If you've been suffering from symptoms associated with having a deviated septum, and all the medication you tried to take has been unsuccessful so far, then surgery might be the best option to solve the issue. The procedure itself isn't cheap and the extra fees can add up to a formidable number.
Deviated Septum Insurance: First Things to Look Into
It’s a good option to either look for a medical insurance plan that can ease the costs of the surgery or, if you already have one, to reach out and know how much the company is willing to give to aid you in taking these steps. The typical coverage that an insurance company offers is a copay of the hospital outpatient fees and then a percentage of the whole price of the procedure, usually up to 50%.
Before this happens, the company will have to determine whether this procedure is being done for your health or for cosmetic reasons. To determine this, you will have to talk to your doctor so he can examine the extent of your problems. After you do a series of exams, he will write a letter to the insurance company with all the details of your condition. When the company determines that you need surgery because of health reasons, they will usually shoulder some of the financial burden associated with it.
If for some reason the insurance company determines that the procedure is not being done to relieve you of health problems, there might be complications in getting the funds from them. In this case, more examinations might be required, and additional referrals from your doctor might be needed as well.
Does Insurance Cover Deviated Septum Surgery in the US?
It depends. The reason for having surgery must be directly connected to health issues that you're suffering from, and they need to be properly documented. If this procedure is related to cosmetic improvement, then the insurance company will not pay.
Even if your plan has a pre-approved clause, you should always speak to your doctor, look for referrals, examinations, letters describing your situation, and send them all to your insurance company. This way, you'll be sure if they will or will not cover it, and how much they are willing to put in, instead of doing it first and then trying to justify the need for surgery after it's done and after you've already paid.
There are many rules and stipulations for insurance companies to release funding for different treatments. To qualify for insurance payments, you need to fulfill one or multiple of the following conditions:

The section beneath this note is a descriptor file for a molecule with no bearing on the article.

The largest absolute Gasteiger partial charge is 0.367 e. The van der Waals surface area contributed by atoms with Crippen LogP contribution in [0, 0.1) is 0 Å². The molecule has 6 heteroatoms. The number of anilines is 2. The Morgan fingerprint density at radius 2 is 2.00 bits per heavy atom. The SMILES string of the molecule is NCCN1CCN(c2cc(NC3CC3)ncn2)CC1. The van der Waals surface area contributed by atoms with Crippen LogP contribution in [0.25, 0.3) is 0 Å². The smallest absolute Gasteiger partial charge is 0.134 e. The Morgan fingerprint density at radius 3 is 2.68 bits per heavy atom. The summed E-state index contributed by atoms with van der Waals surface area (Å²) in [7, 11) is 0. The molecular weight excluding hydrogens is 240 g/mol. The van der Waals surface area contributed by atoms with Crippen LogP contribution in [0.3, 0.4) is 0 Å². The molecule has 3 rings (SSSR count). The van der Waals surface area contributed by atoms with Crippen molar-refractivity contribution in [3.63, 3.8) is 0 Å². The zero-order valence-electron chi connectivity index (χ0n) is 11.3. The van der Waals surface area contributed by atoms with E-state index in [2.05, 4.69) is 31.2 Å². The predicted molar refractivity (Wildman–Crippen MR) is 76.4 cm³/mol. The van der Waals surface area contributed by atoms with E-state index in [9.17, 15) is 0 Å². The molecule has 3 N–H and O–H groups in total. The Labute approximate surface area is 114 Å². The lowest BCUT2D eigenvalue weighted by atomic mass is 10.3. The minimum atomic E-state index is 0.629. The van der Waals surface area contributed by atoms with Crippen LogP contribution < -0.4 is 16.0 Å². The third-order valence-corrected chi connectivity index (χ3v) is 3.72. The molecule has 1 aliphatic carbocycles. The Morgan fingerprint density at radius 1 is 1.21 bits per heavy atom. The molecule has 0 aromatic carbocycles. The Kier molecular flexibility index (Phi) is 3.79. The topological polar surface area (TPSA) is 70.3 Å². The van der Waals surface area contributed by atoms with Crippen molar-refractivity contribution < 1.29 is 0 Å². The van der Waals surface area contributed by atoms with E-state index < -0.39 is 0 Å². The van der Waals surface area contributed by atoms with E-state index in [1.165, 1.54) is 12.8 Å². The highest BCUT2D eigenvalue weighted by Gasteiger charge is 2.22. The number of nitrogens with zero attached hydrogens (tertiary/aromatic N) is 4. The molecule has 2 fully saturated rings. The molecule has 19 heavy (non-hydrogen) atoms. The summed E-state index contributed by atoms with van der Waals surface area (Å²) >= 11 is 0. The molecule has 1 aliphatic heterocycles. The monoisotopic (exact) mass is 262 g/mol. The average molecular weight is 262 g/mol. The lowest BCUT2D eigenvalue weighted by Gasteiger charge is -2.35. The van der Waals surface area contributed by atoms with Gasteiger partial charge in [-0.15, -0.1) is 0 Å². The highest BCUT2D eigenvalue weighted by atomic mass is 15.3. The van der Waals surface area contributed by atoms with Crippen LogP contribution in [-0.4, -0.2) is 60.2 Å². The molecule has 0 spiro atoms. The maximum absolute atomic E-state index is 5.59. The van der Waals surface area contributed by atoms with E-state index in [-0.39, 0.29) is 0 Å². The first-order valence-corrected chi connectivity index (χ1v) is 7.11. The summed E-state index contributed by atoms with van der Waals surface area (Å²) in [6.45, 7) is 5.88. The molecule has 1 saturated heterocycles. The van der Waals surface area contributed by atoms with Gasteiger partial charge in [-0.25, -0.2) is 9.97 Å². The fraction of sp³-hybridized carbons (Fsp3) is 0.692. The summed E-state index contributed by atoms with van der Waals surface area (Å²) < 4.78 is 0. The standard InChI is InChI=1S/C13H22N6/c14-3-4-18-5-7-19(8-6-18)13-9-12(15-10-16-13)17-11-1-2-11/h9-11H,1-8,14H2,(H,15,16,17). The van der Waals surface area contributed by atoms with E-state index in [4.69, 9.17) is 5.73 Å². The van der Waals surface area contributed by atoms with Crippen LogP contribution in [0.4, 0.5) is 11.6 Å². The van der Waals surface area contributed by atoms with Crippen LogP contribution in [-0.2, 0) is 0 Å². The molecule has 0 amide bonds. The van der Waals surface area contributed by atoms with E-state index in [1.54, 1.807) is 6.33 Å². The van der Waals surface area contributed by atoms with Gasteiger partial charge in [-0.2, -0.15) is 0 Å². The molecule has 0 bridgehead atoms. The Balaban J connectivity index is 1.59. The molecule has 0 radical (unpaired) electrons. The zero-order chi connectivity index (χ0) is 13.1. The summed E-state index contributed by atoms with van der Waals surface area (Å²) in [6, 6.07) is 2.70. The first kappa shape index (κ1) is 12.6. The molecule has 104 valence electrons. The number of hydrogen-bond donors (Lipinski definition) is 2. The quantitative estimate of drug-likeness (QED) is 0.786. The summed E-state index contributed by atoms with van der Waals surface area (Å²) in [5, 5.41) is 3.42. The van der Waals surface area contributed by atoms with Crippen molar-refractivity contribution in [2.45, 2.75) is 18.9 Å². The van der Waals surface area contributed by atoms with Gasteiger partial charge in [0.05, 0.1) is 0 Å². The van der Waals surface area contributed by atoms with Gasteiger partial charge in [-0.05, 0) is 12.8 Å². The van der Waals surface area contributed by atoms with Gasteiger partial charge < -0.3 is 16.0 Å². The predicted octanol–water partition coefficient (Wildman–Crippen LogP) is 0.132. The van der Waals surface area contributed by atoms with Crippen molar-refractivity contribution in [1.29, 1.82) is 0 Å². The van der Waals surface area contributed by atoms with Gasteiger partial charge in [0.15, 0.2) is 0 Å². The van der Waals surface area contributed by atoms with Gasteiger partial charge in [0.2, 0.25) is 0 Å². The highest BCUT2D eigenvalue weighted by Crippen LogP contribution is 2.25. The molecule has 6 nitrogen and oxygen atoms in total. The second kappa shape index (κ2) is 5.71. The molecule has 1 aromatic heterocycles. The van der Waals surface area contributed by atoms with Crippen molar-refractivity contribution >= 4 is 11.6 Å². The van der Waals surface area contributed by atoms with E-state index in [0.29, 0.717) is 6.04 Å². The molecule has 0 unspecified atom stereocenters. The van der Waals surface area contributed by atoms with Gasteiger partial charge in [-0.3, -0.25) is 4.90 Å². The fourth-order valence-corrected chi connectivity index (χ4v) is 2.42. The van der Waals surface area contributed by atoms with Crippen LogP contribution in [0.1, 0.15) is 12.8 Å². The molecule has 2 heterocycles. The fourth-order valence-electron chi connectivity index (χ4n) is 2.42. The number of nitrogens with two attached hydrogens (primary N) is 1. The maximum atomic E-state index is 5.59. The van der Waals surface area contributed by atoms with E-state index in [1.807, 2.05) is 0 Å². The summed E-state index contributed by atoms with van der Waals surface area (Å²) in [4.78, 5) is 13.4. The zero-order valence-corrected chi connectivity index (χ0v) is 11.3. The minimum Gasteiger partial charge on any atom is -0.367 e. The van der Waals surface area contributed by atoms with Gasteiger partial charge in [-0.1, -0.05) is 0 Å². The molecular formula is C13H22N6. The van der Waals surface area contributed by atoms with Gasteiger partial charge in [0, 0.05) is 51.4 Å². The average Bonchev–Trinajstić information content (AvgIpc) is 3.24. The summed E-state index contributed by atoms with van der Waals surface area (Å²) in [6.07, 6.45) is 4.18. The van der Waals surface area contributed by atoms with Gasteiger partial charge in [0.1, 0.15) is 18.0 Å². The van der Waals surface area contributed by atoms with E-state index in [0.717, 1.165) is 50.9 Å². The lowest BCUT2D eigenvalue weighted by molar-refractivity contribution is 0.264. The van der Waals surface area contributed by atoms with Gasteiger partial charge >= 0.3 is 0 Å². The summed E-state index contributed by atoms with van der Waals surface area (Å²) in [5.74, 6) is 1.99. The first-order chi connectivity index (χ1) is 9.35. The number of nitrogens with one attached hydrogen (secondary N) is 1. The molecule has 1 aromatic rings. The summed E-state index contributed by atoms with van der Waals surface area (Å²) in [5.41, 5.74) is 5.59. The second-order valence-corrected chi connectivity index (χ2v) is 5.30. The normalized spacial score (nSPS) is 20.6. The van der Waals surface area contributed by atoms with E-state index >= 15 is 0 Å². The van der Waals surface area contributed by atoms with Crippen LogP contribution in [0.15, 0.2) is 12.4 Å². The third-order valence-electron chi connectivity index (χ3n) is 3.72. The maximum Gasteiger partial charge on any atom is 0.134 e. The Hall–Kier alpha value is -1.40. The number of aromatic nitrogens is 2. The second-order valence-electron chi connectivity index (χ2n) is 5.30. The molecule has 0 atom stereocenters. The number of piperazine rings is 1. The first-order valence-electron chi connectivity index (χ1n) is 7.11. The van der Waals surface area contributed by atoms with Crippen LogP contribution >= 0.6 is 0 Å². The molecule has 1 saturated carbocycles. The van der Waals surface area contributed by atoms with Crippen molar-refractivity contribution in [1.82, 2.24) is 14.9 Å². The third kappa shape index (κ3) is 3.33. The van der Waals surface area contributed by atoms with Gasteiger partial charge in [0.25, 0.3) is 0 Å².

Make sure that all of these conditions are properly documented and that your insurance company has copies of them. Once they are verified, getting the benefits should be relatively easy and you can schedule your surgery without any concerns.
What is the Cost of Deviated Septum Surgery with Insurance?
The original costs of the procedure start at $6,000 and, depending on the extent of the intervention, could go up to $30,000 without insurance.
Insurance companies offer on average a $129 copay for outpatient hospital fees and 10% to 50% coverage over the total price, so the whole procedure can cost $4672 (again, on average). These values depend on the quality and coverage of your medical insurance contract, so please direct any specific questions to your own provider, as the values shown here are a national average.
The costs associated with also having a rhinoplasty (traditionally called a "nose job") are not included in these calculations, and they could fluctuate depending on the quality and experience of your doctor, as the skills required for this kind of operation are more unique.
Does Insurance Cover Rhinoplasty for a Deviated Septum?
There are very few situations where rhinoplasty can be covered by medical insurance, as it is largely considered to be a cosmetic kind of intervention. The only ones that can be covered are a deformity caused by a car accident (or similar significant accident) or to treat the damage done by an improperly conducted surgery.
You should know that while correcting a deviated septum can bring some aesthetical improvements to your nose, those changes are minor, as changing the shape of the septum doesn't impact the shape of your nose greatly.
So, if you want to couple the health benefits with the cosmetic ones, your insurance company can still help you with the costs of correcting the nasal septum (up to 50% in some cases) and you can put in the remaining for septoplasty plus a rhinoplasty. Even though the cost might be higher, there is a higher chance that you will be completely satisfied with the procedure and that you don't have to go through two surgeries, with all the risks associated with this scenario.
When looking for a doctor to perform a rhinoplasty coupled with septoplasty, remember to take a look at the doctor's portfolio of patients, and look up some before/after pictures. The skills required to correct a septum are different from the ones required to shape a good-looking nose, and that kind of artistry could also mean an extra in the doctor's fee.
We hope this gave you a good idea of how insurance for a deviated septum surgery works. The bottom line we want you to remember is that different medical insurance plans have diverse rules and restrictions that you will have to navigate, so use this information to reach out to your doctor and insurance provider to get the best possible coverage. Whether you're looking for health benefits or beauty benefits (or a combination of both), there are many available solutions to help you with the costs.